A way for nonbinary people to speak Hebrew in the first person
A way for nonbinary people to speak Hebrew in the first person.
Gross, a student at the University of Colorado Boulder, identifies as nonbinary — neither male nor female — and uses the pronouns “they” and “them" [in English]. That means Hebrew presents a challenge: Many verbs, and all nouns and adjectives, are either grammatically male or female. Talmid, for example, means a male student, while talmida is the female form.
For nonbinary Jews, including some transgender people, speaking Hebrew — or praying or participating in services — can be fraught. It can mean being forced to identify with one of the genders they have eschewed.
“I was really feeling out of place in terms of, I go to synagogue every week and I go to minyan twice a week, how do I get called up for an aliyah?” Gross said, referring to being called up to bless the Torah during weekday prayers. “How do I talk about myself in conversation? If I go to Israel, how do I engage there while respecting myself?”
So instead of misrepresenting their gender, Gross decided to change Hebrew. Along with Eyal Rivlin, a Hebrew professor at C.U. Boulder, Gross created what is essentially a third gender in Hebrew grammar — a way for nonbinary Jews to speak the language without compromising their identity.
“In Hebrew, the verbs, adjectives, pronouns — before this, you’d have to choose masculine or feminine, and it didn’t feel authentic,” Rivlin said. “We tried to really hone to existing Hebrew grammatical rules so it doesn’t feel foreign, so it fits in the system.”
The core rule of the system is simple: Instead of leaving the ends of most words bare, which by default would signify a masculine word, or adding the feminine “ah,” “ut” or “et”sounds, most of Gross and Rivlin’s forms take the ending “eh.”
So a student would be a “talmideh.” And if they were a student studying, for example, they would be a “talmideh lomdeh” — as opposed to a “talmidah lomedet” (female) or a “talmid lomed” (male). Plurals combine the traditional masculine and feminine suffixes. So students would be “talmidimot.”
Hebrew is based on root words — three-letter combinations that are conjugated in a range of ways — so it’s relatively straightforward for Hebrew speakers to apply the nonbinary system to a range of verb forms. And irregular conjugations in Hebrew have corollaries in Gross and Rivlin’s system. “Moreh” is the masculine form of teacher, for example, and “morah” is feminine. So in nonbinary Hebrew, the word is “more’ah.”
I know there is heteronormativity and cisnormativity and even hetero-cisnormativity. But, there is also a situation in which people acknowledge and validate the existence of transgender people, but only if they are binary trans. Is there a word for the assumption that trans people can only be men or women?
Update! While researching whether that phenomenon had been coined, I learned that, yes! It has been coined (transnormativity). As a bonus, I also learned that there is the concept of homonormativity. Source. Thank you for inspiring my internet search for the word, Regney!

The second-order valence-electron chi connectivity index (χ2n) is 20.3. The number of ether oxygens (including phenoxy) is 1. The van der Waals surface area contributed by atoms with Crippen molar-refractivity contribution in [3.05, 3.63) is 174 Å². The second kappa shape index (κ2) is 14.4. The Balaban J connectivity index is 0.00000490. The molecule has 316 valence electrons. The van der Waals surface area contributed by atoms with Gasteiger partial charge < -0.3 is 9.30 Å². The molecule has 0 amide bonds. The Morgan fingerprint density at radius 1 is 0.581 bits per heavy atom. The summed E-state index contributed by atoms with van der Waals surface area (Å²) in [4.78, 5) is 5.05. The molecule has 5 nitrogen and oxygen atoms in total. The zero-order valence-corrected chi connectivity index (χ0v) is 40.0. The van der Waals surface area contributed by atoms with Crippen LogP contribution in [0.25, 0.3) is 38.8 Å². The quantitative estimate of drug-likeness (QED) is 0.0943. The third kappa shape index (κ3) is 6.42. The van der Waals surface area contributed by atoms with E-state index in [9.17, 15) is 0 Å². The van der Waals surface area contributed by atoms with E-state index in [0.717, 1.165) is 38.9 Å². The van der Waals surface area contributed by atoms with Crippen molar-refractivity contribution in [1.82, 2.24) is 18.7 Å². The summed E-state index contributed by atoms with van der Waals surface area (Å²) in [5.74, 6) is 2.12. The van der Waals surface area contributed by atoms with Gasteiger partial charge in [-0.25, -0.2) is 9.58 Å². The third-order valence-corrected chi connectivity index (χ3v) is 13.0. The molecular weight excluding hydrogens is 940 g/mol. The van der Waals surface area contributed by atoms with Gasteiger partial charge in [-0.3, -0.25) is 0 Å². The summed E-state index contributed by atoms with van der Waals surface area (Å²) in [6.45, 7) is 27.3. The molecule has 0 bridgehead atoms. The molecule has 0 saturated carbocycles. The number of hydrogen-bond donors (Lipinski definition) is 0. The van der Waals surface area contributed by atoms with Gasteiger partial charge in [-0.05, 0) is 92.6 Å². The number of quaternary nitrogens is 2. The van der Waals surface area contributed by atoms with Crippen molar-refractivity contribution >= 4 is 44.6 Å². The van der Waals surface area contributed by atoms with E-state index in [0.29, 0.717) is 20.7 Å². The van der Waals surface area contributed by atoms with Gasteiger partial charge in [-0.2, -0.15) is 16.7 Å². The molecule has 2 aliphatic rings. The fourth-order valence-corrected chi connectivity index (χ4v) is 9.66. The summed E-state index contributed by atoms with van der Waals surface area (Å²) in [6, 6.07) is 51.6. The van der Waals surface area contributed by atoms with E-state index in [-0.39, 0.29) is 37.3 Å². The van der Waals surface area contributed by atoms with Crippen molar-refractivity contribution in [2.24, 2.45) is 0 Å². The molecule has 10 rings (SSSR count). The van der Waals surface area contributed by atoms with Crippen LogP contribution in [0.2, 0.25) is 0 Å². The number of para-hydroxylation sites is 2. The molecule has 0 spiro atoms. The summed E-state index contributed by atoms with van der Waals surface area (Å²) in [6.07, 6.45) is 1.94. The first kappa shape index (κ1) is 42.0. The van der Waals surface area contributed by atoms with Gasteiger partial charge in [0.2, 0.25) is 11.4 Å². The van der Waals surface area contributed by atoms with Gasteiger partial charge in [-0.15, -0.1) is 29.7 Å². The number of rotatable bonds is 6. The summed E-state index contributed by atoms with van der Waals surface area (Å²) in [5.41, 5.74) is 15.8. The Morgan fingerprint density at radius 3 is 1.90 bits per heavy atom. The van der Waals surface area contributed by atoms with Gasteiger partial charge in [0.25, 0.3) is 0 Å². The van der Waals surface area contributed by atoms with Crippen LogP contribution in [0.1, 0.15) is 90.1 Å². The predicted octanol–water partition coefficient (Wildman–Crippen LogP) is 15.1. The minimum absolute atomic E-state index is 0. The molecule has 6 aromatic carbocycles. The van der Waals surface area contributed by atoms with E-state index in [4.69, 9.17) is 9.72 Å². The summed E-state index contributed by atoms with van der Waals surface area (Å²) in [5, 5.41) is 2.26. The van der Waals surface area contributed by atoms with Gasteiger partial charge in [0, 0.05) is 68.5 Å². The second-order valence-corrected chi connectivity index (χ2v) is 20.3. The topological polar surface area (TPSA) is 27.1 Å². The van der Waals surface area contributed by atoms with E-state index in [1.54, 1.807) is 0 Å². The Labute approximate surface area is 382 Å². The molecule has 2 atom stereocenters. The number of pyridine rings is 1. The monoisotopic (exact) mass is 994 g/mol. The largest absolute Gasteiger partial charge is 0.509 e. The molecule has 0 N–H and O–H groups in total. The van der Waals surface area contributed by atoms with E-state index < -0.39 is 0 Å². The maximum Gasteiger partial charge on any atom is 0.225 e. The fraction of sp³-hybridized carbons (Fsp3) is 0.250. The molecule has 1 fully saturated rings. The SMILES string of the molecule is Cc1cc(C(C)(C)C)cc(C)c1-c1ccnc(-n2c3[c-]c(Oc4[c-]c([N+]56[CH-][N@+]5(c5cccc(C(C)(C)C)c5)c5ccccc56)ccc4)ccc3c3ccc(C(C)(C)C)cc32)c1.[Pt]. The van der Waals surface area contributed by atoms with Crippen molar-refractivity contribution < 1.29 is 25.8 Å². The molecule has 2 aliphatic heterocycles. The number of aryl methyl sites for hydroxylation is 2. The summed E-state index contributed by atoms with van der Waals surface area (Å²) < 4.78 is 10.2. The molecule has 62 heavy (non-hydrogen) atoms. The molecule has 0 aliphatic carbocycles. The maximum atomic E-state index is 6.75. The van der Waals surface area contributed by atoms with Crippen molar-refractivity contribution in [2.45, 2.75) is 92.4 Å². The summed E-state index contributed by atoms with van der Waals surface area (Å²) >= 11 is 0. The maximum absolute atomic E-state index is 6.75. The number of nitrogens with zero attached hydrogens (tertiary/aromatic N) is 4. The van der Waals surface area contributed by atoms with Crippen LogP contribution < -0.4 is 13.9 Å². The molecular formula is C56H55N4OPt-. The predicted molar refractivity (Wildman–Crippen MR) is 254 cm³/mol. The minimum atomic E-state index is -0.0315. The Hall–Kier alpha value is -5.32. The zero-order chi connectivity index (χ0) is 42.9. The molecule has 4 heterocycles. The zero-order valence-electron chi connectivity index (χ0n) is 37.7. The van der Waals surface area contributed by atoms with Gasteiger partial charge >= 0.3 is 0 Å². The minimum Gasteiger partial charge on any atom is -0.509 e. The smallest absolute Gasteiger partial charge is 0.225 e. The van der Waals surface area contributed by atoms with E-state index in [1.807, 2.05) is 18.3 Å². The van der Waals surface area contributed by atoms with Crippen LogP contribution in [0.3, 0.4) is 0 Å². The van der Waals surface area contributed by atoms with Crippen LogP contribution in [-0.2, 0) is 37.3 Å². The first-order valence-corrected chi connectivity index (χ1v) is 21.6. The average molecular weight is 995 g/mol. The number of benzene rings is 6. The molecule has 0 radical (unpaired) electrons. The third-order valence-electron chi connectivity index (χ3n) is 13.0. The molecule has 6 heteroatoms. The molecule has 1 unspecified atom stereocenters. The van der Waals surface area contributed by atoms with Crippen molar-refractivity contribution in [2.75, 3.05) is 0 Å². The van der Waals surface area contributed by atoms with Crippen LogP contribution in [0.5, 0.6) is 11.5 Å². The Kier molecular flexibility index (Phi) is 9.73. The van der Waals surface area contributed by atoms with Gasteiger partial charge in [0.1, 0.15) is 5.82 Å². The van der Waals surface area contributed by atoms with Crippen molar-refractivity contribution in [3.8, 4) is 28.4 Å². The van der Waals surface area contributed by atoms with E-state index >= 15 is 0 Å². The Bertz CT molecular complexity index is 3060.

To the negative posters in this thread:
If you were to invest half the amount of time you spend condemning gender identity into learning about gender identity, you could probably contribute positively to the world instead of perpetuating your unfounded fear of things you don't understand.
Usagiboy7 - Don't let the bar-stewards discourage you from future posts like this one.
Thank you for your encouraging words. In the 5 years I've been here, I haven't let folks discourage me. Though, I've certainly had some warmer welcomes to non-binary and trans language topics; it doesn't take many people to make things look more hostile than they actually are around here though.
Regardless of warm/cold receptions, I find studying sociolinguistics and the sociology of language deeply satisfying. I'll take the opportunity of this oasis provided by Duolingo and keep posting interesting things as I find them.
I've appreciated the genuine, language-related engagements my previous posts have attracted. People's questions and challenges inspired me to start writing a book back in 2015. The sections I've already drafted have proven valuable for various projects I've been on, including workshops, discussions, policy drafting, and the like. So, I definitely don't mind disagreement to the linguistic aspects of things I post.
When people use such posts as a veiled excuse to attack members of the community with hateful rhetoric, Duolingo boots them. Duolingo is clear about not providing a platform for hate, and has been even before the synagogue in the CEO's neighborhood was attacked by someone who got fired up in internet forums. So, yup, I'm sticking around and will make more posts in the future. :)
I have to say, I'm curious about the alternative language strategies non-binary, native-Hebrew speakers are using. Apparently, there are more options than just the one Lior Gross and Dr. Eyal Rivlin have come up with.
I wish I were able to answer those questions. But, I don't know since I'm not familiar with the language. I found this because a friend knows I like to read about how non-binary folks are using their native languages. Have you clicked on the article source link? Sometimes, I only post a portion of an article so people are encouraged to visit the website itself to generate traffic due for the author's work. I think I did that in this case too and it might have more information that hasn't stuck in my memory.
oh, indeed in the article there's a link to the creator's website and a grammar guide ( https://www.nonbinaryhebrew.com/grammar-systematics?fbclid=IwAR0PvMbTLUgCKctltfDl3nk6dsdYrKCXotL7KorHvB-WqsuTALC7xDXQrWY ). It becomes תַלְמִידֶה and for the smiHut תַלְמִידֶת הַכִּיתָה